At the start of this season, the Celtics roared to the top of the NBA with scorching 3-point shooting. Then they fell back in large part because their long-range attack regressed.
Coach Joe Mazzulla did not want his team’s success to be distilled down to whether those shots went in. He insisted that his team had more than enough talent, toughness, and togetherness to win in other ways.
Monday night at TD Garden, against a pesky Bulls team that has caused fits for Boston this season, those 3-pointers, for the most part, did not go in. They caromed off the rim or occasionally missed it altogether.
Boston connected on 11 of 41 shots from beyond the arc (26.8 percent), and still remained in control for most of its 107-99 victory, its third in a row. It was the team’s lowest 3-point percentage in a win this season, and the crummy shooting actually created optimism.
“I’d still like to shoot a lot of open shots, because it shows that we’re spaced,” Mazzulla said. “It shows we’re playing fast and it shows that we’re creating two-on-ones all over the floor. So we have to continue to shoot with confidence, but it can’t be our identity, just shooting. It has to be executing.
“Games like that, where we’re able to kind of tough it out just by making winning plays throughout the game, are important.”
Although Boston’s 3-point shooting was generally sour, two big ones were converted, helping it hold off the Bulls, who nearly erased a 16-point second-half deficit.
The first, by Grant Williams, initially caromed so high that fans could be heard groaning, assuming a bad ending was coming. But after touching every part of the rim, it slid through the net and stretched Boston’s lead to 8 with less than four minutes left. The second, a dart from the right corner by Al Horford, rattled in with just 25.5 seconds left, after Chicago had pulled within 2 points.
That basket came on a pass from Jayson Tatum, who had correctly assumed that he would face a fierce double-team, forcing someone else to finish off this night. He slid a simple offering to Horford, and the veteran big man made the Bulls pay.
“Trusting your teammate,” Tatum said, “In those situations, it’s all about just making the right play, whether that’s for somebody else or for myself. Credit to Al. That’s a big-time shot.”
Tatum finished with 32 points, 8 rebounds, and 7 assists, strengthening his case to be voted into the All-Star Game as a starter this month. Boston’s other likely All-Star, Jaylen Brown (19 points), struggled through a 7-for-21 shooting night and missed all eight of his 3-pointers. Grant Williams scored 20 points off the bench.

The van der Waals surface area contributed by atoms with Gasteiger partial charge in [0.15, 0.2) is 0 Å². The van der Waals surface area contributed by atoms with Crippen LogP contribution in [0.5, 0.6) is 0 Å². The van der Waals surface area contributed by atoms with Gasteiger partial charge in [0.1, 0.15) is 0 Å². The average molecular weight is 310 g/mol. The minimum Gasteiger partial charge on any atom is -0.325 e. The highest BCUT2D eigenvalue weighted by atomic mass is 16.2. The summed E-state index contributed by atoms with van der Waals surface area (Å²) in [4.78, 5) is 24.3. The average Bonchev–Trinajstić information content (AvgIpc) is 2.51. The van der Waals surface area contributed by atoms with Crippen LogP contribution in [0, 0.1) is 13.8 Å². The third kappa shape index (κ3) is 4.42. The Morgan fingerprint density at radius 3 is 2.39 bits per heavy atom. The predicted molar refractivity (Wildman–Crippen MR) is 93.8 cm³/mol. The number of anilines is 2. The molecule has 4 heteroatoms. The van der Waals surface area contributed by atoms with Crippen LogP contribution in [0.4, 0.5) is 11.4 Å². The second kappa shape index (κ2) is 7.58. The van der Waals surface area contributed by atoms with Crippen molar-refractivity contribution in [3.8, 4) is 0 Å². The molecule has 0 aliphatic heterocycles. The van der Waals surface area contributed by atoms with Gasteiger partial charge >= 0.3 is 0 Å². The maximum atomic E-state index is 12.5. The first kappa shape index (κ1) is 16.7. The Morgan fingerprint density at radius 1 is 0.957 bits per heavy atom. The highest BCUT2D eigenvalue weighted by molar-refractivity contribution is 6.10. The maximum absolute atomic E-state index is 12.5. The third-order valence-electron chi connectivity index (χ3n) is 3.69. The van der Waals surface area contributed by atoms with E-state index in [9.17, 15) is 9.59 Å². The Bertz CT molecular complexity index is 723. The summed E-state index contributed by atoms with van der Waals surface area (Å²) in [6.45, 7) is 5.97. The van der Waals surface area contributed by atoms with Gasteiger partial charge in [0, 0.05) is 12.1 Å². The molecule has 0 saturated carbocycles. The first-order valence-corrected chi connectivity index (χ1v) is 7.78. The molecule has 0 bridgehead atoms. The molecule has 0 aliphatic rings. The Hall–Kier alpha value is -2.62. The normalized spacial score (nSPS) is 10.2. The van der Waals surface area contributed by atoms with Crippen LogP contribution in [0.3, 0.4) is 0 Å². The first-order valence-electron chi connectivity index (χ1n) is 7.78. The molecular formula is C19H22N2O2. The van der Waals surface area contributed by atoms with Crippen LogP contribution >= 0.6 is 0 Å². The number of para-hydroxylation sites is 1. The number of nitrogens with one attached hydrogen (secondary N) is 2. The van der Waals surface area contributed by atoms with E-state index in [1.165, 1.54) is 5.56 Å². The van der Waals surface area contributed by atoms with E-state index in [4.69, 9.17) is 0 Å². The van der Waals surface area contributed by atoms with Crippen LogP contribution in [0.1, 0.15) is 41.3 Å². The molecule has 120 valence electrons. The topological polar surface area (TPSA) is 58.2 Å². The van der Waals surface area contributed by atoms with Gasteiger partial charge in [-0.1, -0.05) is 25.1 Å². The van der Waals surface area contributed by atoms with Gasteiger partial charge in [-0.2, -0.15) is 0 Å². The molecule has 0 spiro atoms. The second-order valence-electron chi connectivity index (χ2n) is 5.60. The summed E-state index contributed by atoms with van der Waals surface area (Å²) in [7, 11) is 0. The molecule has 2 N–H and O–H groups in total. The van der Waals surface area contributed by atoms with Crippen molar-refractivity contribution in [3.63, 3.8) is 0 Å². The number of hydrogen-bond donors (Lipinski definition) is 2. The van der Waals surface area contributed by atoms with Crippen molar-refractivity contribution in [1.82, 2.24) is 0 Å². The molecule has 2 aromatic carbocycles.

Guard Marcus Smart sat out because of a knee contusion he suffered during the second half of Saturday’s win over the Spurs. But his absence created an opening for Robert Williams’s first start of the season. The center, who had come off the bench since making his season debut Dec. 16 following offseason left knee surgery, had 6 points, 7 rebounds, and 2 blocks in a season-high 23 minutes.
It’s unclear whether he’ll remain with the starting unit when Smart returns, pushing Derrick White back to the bench. But it was another step as Williams moves toward being the fulcrum of a defense that was the NBA’s best last season, but slipped without him.
“He’s kind of like that blanket,” Horford said. “We just rely on him and his activity and energy. I really enjoy playing alongside him.”
The Bulls’ hopes appeared dashed when star DeMar DeRozan left the game because of a quadriceps injury midway through the third quarter with his team trailing, 74-61. But Zach LaVine scored 15 of his team-high 27 points in the fourth quarter and gave Chicago a chance.
After the Celtics pushed back one Bulls run and used a 7-0 burst to take a 96-84 lead with 5:33 left, Chicago answered with a 7-0 run of its own and made it 96-91 on a LaVine 3-pointer with 3:42 remaining.
LaVine added another 3-pointer at the 2:17 mark that pulled his team within 99-97.
With the Celtics’ lead still 2, Brown missed a tough midrange jumper and LaVine created space for an open baseline jumper that rattled in and out with 50 seconds to play.
At the other end, Tatum found Horford, whose 3-pointer rattled and stayed in, making it 104-99 with 25.5 seconds left. After LaVine missed a 3-pointer, Tatum put the finishing touches on the win by leaking out for a dunk as he was fouled.
“I was pleased with the focus from our group,” Horford said. “From the beginning, we sustained it. They made a really good run at the end, but we didn’t panic.”